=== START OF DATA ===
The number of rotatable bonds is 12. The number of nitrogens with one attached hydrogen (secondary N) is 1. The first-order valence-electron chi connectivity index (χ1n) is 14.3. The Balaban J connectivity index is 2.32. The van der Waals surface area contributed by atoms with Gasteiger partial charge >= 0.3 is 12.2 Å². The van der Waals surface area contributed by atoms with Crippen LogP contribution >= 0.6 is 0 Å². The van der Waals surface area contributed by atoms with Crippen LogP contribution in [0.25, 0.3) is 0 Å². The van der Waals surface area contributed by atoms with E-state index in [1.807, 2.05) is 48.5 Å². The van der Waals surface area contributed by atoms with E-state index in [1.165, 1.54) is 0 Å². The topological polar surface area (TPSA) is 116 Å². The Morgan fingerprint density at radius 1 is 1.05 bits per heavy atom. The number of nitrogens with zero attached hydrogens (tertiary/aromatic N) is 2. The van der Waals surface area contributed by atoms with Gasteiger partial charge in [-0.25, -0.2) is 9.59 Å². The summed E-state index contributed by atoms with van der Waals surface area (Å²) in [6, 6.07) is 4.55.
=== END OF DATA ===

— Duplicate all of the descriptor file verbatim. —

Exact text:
The number of rotatable bonds is 12. The number of nitrogens with one attached hydrogen (secondary N) is 1. The first-order valence-electron chi connectivity index (χ1n) is 14.3. The Balaban J connectivity index is 2.32. The van der Waals surface area contributed by atoms with Gasteiger partial charge >= 0.3 is 12.2 Å². The van der Waals surface area contributed by atoms with Crippen LogP contribution >= 0.6 is 0 Å². The van der Waals surface area contributed by atoms with Crippen LogP contribution in [0.25, 0.3) is 0 Å². The van der Waals surface area contributed by atoms with E-state index in [1.807, 2.05) is 48.5 Å². The van der Waals surface area contributed by atoms with E-state index in [1.165, 1.54) is 0 Å². The topological polar surface area (TPSA) is 116 Å². The Morgan fingerprint density at radius 1 is 1.05 bits per heavy atom. The number of nitrogens with zero attached hydrogens (tertiary/aromatic N) is 2. The van der Waals surface area contributed by atoms with Gasteiger partial charge in [-0.25, -0.2) is 9.59 Å². The summed E-state index contributed by atoms with van der Waals surface area (Å²) in [6, 6.07) is 4.55.